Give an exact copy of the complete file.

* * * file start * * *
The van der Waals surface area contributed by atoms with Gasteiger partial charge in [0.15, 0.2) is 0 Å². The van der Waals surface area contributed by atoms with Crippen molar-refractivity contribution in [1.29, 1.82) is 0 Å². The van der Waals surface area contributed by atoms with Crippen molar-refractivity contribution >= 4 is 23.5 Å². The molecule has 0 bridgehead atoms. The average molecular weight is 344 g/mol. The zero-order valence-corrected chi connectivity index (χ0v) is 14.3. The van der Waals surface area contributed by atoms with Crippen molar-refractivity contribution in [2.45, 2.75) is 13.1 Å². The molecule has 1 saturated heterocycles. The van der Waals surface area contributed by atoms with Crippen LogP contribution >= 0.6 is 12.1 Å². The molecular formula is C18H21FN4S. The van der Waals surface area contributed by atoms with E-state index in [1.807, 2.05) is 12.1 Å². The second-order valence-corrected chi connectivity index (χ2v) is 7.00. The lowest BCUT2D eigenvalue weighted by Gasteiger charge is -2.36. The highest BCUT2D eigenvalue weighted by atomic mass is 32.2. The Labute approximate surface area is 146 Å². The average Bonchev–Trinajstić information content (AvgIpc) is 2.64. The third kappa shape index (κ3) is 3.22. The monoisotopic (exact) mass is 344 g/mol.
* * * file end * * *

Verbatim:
The van der Waals surface area contributed by atoms with Gasteiger partial charge in [0.15, 0.2) is 0 Å². The van der Waals surface area contributed by atoms with Crippen molar-refractivity contribution in [1.29, 1.82) is 0 Å². The van der Waals surface area contributed by atoms with Crippen molar-refractivity contribution >= 4 is 23.5 Å². The molecule has 0 bridgehead atoms. The average molecular weight is 344 g/mol. The zero-order valence-corrected chi connectivity index (χ0v) is 14.3. The van der Waals surface area contributed by atoms with Crippen molar-refractivity contribution in [2.45, 2.75) is 13.1 Å². The molecule has 1 saturated heterocycles. The van der Waals surface area contributed by atoms with Crippen LogP contribution >= 0.6 is 12.1 Å². The molecular formula is C18H21FN4S. The van der Waals surface area contributed by atoms with E-state index in [1.807, 2.05) is 12.1 Å². The second-order valence-corrected chi connectivity index (χ2v) is 7.00. The lowest BCUT2D eigenvalue weighted by Gasteiger charge is -2.36. The highest BCUT2D eigenvalue weighted by atomic mass is 32.2. The Labute approximate surface area is 146 Å². The average Bonchev–Trinajstić information content (AvgIpc) is 2.64. The third kappa shape index (κ3) is 3.22. The monoisotopic (exact) mass is 344 g/mol.